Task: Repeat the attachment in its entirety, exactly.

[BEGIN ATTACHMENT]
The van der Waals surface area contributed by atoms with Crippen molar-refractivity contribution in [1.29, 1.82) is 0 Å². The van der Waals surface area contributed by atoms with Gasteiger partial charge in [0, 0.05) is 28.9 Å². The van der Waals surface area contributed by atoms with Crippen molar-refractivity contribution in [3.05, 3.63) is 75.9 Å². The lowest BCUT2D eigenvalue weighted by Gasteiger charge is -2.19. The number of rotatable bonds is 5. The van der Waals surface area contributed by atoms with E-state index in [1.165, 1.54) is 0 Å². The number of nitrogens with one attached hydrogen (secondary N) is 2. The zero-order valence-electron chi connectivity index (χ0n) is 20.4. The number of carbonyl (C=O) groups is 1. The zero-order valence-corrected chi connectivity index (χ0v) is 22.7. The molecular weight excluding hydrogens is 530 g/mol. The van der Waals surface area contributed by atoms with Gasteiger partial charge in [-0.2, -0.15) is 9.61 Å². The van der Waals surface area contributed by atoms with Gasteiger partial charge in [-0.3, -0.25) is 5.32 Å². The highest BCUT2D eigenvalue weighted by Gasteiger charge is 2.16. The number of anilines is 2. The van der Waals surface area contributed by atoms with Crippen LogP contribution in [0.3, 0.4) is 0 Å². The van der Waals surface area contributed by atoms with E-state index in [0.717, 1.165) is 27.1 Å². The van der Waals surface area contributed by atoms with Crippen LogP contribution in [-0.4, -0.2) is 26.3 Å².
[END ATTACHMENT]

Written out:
The van der Waals surface area contributed by atoms with Crippen molar-refractivity contribution in [1.29, 1.82) is 0 Å². The van der Waals surface area contributed by atoms with Gasteiger partial charge in [0, 0.05) is 28.9 Å². The van der Waals surface area contributed by atoms with Crippen molar-refractivity contribution in [3.05, 3.63) is 75.9 Å². The lowest BCUT2D eigenvalue weighted by Gasteiger charge is -2.19. The number of rotatable bonds is 5. The van der Waals surface area contributed by atoms with E-state index in [1.165, 1.54) is 0 Å². The number of nitrogens with one attached hydrogen (secondary N) is 2. The zero-order valence-electron chi connectivity index (χ0n) is 20.4. The number of carbonyl (C=O) groups is 1. The zero-order valence-corrected chi connectivity index (χ0v) is 22.7. The molecular weight excluding hydrogens is 530 g/mol. The van der Waals surface area contributed by atoms with Gasteiger partial charge in [-0.2, -0.15) is 9.61 Å². The van der Waals surface area contributed by atoms with Gasteiger partial charge in [-0.3, -0.25) is 5.32 Å². The highest BCUT2D eigenvalue weighted by Gasteiger charge is 2.16. The number of anilines is 2. The van der Waals surface area contributed by atoms with Crippen LogP contribution in [0.3, 0.4) is 0 Å². The van der Waals surface area contributed by atoms with E-state index in [0.717, 1.165) is 27.1 Å². The van der Waals surface area contributed by atoms with Crippen LogP contribution in [-0.4, -0.2) is 26.3 Å².